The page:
returns the first UILabel found. We recommend only using index in rare cases. The reason is that using index leads to fragile tests that often break if the UI changes slightly.

indexPath: A special construct that supports selecting cells in UITableViews by index path. The general form is:

"tableViewCell indexPath:row,sec"

where row is an number describing the row of the cell, and sec is a number describing its section.

In general, you can filter on any selector which returns a simple result like a number, string or BOOL.

"button isEnabled:1"

Predicate

Calabash supports some filters that are not present in UIScript. Particularly we support filtering by simple NSPredicates. For example searching for a string prefix:

"label {text BEGINSWITH 'Cell 1'}"

which would return the labels with text Cell 1 and Cell 10.

In general you use a NSPredicate by writing a filter: {selector OP val}, where selector is the name of an Objective-C selector to perform on the object, OP is operation, and val is a string or integer value.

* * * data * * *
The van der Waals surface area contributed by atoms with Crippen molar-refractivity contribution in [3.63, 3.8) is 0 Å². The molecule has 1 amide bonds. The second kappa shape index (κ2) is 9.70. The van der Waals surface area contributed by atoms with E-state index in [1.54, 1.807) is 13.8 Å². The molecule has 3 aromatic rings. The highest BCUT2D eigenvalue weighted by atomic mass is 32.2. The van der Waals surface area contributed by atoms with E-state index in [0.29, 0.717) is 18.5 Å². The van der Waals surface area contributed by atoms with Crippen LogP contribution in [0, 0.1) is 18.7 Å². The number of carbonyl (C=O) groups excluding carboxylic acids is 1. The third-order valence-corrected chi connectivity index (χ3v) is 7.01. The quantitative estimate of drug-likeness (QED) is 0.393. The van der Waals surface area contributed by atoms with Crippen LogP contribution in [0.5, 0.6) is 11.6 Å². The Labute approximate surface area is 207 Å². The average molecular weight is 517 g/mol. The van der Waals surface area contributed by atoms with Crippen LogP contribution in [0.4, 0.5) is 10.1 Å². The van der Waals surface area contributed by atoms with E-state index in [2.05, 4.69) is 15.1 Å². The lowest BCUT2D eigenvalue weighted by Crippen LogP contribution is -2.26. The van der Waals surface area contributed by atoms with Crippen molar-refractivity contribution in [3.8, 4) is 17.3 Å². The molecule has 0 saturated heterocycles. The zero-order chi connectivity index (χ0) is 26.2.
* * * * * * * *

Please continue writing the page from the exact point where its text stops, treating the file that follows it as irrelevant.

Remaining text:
Common operations

  • BEGINSWITH, prefix, e.g., "label {text BEGINSWITH 'Cell 1'}"
  • ENDSWITH, suffix, e.g., "label {text ENDSWITH '10'}"
  • LIKE, wildcard searches, e.g., "label {text LIKE 'C*ll'}"
  • CONTAINS, substring, e.g., "label {text CONTAINS 'ell'}"
  • Comparison, <, >, ...
  • Case or diacritic insensitive lookups, e.g., "label {text CONTAINS[cd] 'cell'}"

To understand what additional options are available, consult the full syntax for NSPredicate documented by Apple: NSPredicate Syntax

DOM/WebView Support

Query can look into web views. This is described in a separate document:

WebView Support

Visibility

By default Calabash will query only visible views (determined by a heuristic - not 100% bullet proof). If you want to change the behavior to query all views you simply prepend the modifier all.

query("all button")
query("all view marked:'something'")

Note: there is also a function query_all which is deprecated.

Something went wrong with that request. Please try again.